Skipsea Castle

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Skipsea Castle

East Riding

Skipsea Castle - - 79788.jpg
Skipsea Castle's motte
Location: 53°58’30"N, 0°13’60"W
Village: Skipsea
Built c. 1086
Key events: Rebellion of William de Forz
Condition: Earthworks only remain
Owned by: English Heritage
Website: Skipsea Castle

Skipsea Castle is a Norman motte and bailey castle near the village of Skipsea in the East Riding of Yorkshire. Built around 1086 by Drogo de Beavriere, it was designed to secure the newly conquered region, defend against any potential Danish invasion and control the trade route across the region leading to the North Sea. The motte and the bailey were separated by Skipsea Mere, an artificial lake that was linked to the sea during the Middle Ages by a navigable channel. The village of Skipsea grew up beside the castle church, and the fortified town of Skipsea Brough was built alongside the castle around 1160 to capitalise on the potential trade.

In 1221 the castle's owner, William de Forz, the Count of Aumale, rebelled against Henry III; the fortification was captured by royalist forces and the King ordered it to be destroyed. The remains of the castle had little value by the end of the 14th century and Skipsea Brough failed to attract many inhabitants. The castle passed into the control of the state in the early 20th century and various archaeological investigations were carried out between 1987 and 2001.

Skipsea Castle is today managed by English Heritage and opened to visitors.


11th – 12th centuries

Skipsea Castle was built around 1086 by Drogo de Beavriere, a Flemish mercenary and the first Lord of Holderness, following the Norman conquest of England and the Harrying of the North.[1][2] The region was on the frontier of Norman power and the lordship was intended to protect central Yorkshire against potential Danish raids across the North Sea.[1]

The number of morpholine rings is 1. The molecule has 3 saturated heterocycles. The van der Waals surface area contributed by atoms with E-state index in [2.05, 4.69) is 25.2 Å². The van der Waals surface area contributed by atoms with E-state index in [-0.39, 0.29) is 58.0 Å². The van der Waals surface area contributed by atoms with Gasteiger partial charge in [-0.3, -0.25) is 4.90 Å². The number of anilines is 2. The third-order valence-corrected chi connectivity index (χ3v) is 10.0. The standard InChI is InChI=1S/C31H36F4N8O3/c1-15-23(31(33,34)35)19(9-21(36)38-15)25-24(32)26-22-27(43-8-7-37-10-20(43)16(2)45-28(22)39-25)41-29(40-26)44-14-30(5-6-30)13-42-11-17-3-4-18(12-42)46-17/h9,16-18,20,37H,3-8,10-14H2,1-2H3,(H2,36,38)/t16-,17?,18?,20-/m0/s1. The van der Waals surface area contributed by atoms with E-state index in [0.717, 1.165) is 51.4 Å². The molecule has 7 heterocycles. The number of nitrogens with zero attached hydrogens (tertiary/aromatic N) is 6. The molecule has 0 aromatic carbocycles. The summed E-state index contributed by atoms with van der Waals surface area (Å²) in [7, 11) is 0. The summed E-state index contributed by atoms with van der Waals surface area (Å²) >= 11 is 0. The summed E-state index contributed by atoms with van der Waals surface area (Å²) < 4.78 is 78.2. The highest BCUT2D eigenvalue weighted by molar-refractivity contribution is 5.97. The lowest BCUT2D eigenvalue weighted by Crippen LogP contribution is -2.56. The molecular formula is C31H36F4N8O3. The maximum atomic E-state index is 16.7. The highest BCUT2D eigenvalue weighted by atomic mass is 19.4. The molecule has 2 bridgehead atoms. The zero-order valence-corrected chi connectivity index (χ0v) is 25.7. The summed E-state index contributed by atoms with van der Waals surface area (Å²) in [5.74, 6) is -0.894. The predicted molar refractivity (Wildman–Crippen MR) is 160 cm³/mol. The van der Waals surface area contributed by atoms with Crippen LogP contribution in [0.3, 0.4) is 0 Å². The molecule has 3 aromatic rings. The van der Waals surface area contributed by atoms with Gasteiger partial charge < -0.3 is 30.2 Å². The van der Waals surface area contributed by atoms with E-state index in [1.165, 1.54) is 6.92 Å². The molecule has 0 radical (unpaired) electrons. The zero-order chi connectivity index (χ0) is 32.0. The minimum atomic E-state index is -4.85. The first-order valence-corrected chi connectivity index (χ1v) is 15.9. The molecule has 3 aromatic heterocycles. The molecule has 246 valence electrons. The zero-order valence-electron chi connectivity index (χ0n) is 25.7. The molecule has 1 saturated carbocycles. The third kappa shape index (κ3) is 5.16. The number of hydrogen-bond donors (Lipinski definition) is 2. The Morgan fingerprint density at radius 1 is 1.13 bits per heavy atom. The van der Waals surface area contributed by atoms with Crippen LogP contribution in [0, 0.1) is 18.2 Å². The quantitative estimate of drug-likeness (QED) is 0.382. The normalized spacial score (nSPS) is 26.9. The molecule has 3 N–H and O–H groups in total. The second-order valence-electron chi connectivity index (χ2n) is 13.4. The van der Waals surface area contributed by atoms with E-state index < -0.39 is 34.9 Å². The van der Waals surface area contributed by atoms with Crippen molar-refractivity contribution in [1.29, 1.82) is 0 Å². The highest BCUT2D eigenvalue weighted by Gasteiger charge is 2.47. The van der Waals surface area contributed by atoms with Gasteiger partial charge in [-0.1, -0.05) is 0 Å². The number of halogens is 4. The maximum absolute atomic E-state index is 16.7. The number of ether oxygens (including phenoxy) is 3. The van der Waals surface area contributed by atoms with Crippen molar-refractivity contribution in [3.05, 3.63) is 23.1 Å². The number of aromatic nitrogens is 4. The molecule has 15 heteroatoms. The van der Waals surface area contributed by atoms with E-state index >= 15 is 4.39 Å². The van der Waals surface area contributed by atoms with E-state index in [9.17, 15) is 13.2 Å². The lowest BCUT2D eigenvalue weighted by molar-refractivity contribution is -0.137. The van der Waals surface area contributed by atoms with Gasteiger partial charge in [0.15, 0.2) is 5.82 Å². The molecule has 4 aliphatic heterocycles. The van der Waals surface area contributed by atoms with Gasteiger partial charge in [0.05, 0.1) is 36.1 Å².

Skipsea formed the administrative centre of Drogo's huge estates, which stretched from the Humber to Bridlington, as well as serving as his caput, or principal residence.[3][1]

The name "Skipsea" has Scandinavian roots and meant a lake that was navigable by ships. In the Middle Ages the site was an inland harbour, connected via a navigable channel to the North Sea, which in the 21st century is only around a mile away.[4][3] The surrounding region was referred to as an "island" during this period, due to the surrounding estuary and flood plains.[4] The site of the castle was strategically important, as it lay on the main trading route through the marshes and was accessible by the sea; the castle had military and economic functions, being designed both to control the newly conquered Norman lands and to manage trade in and out of the inland harbour.[3][5][1]

The castle took the form of a motte and bailey design, and a dam was probably constructed to turn the surrounding marshy, low-lying land into an artificial lake, called Skipsea Mere, in turn connected the channel leading to the sea. The complex had its own private harbour, and probably a boat yard and a fresh-water fishery.[3] By the end of the 11th century a church had been built to the east of the castle across the mere, and the village of Skipsea soon grew up alongside the church.

Drogo settled 10 knights on lands near the castle in an arrangement known as a castlery or castle-guard system, under which the knights helped to guard the castle in return for their estates, and one of them probably built his own smaller fortification at nearby Aldborough.[6]

Drogo was accused of poisoning his wife and the castle was reassigned by William the Conqueror to Odo, the Count of Aumale.[3] In 1096 it passed to Arnulf de Montgomery, but returned to the Aumales in 1102, who held it until 1221.[3] Trade initially flourished and as a result William le Gros founded the fortified town of Skipsea Brough along the ridgeway just south of the castle, probably around 1160. The town was intended to bring in valuable revenue to the earls, but would also have helped to defend the castle on its most vulnerable, overlooked side. The castle-guard system lapsed, with the surrounding estates paying their rents in cash instead.